1. I agree in the main, but not with the ‘drab clothing’ (she wore a fabulous suit and a fabulous hat!). Although it’s interesting that, again, the poster went a different way. I think Hildy was sexy too. In fact, as Jenny and Lani point out on the podcast, you definitely get the idea that Walter and Hildy’s banter was foreplay.

        “If Marilyn Monroe or Grace Kelly had played the role, she would have given up her career for her man.” Yes but that’s not the choice Hildy’s making. She gets the man *and* the career. I think you need to watch it again.

  4. Maybe “drab” isn’t the word for her suit and hat, it is very fashionable and would still look good today. But it’s still formal work wear for a Serious Lady, and compared to the way Monroe or Bacall or even Judy Holliday looked on screen, it is dowdy. Walter may have found her sexy, but she isn’t a sexy character, because it was either/or.

    “She gets the man *and* the career. I think you need to watch it again.”

    Yes, maybe I do. Though I’m not that excited to, tbh. I found it overlong the first time. And yes, she gets the man and the career, but not the career and a family. I just still don’t think women’s roles were that much better in the 1940s (in life or on screen).

    1. I think she’s a sexy character. I really do. (And Jenny Crusie and Lani Diane Rich do too.)

      No, she doesn’t get the career and the family because she decides she doesn’t WANT the family, she just thought she did.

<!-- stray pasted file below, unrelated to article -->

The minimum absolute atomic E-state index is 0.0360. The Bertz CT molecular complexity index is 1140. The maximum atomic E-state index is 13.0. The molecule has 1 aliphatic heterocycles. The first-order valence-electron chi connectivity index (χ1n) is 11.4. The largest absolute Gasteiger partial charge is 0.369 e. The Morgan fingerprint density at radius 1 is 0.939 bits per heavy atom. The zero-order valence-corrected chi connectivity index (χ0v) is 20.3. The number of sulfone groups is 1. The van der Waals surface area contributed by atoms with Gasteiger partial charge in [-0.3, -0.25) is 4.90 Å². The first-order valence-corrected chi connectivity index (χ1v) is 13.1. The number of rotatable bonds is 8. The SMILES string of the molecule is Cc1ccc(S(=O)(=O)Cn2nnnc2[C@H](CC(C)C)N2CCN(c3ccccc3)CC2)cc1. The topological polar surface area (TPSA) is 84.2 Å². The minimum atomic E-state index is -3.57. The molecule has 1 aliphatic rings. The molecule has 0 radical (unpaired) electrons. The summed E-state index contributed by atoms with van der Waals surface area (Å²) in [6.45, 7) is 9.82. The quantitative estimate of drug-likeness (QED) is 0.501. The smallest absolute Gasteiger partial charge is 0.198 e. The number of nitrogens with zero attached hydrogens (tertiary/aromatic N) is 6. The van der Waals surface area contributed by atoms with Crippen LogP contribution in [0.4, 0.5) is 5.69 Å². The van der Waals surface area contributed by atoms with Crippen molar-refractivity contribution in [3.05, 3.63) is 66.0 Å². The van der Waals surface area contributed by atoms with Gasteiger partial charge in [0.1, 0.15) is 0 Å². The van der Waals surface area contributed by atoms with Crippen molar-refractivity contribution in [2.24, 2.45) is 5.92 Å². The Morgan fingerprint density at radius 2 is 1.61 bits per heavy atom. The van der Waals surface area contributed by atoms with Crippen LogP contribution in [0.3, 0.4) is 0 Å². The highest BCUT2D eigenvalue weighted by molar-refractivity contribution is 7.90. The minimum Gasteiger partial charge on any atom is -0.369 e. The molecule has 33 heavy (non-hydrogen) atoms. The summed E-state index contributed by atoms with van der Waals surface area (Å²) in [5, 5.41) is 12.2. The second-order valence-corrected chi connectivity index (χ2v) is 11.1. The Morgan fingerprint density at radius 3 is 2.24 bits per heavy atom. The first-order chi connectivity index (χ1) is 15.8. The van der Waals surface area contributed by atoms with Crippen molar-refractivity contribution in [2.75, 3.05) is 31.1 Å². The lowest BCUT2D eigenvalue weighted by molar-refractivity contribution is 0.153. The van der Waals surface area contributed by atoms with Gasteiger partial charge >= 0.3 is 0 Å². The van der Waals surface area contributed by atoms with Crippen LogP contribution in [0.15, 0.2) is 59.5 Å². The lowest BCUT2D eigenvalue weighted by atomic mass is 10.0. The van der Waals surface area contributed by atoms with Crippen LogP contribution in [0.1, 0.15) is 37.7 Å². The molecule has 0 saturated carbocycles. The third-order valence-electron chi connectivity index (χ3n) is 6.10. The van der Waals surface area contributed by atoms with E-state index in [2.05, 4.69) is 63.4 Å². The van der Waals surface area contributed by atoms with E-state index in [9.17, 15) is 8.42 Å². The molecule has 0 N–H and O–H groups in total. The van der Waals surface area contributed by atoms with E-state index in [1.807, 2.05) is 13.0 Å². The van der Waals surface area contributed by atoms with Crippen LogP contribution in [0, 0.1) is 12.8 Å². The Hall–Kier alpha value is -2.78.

I’m certainly not saying women’s roles were better in life or perhaps even on screen in general – I’ve only watched four films – but what struck me in this and Ninotchka is the respect. Imagine a movie today where a female character, however strong, walked into a newsroom. I’m almost certain there would be sexist remarks and, quite likely, sexual harrassment. In both this film and Ninotchka that is completely absent. (When Ninotchka turned up and they realised she was a woman, I braced myself for the comments, expecting them to be worse than they would be in a modern movie. Not a one.)

      1. “No, she doesn’t get the career and the family because she decides she doesn’t WANT the family, she just thought she did.”

        Oh, I know. But no female character at the time would have been shown to have both, was what I was saying. If she had wanted kids, she wouldn’t have worked again outside the home.

        “I’m certainly not saying women’s roles were better in life or perhaps even on screen in general – I’ve only watched four films – but what struck me in this and Ninotchka is the respect. Imagine a movie today where a female character, however strong, walked into a newsroom.I’m almost certain there would be sexist remarks and, quite likely, sexual harrassment.”

        I think it depends on the movie. I was going to say I thought you were being overly pessimistic but then I thought of all the completely revolting laddish gross-out comedies that people seem to flood to now and have to agree that would certainly be the case in those. We are getting more sexist as a society in many ways.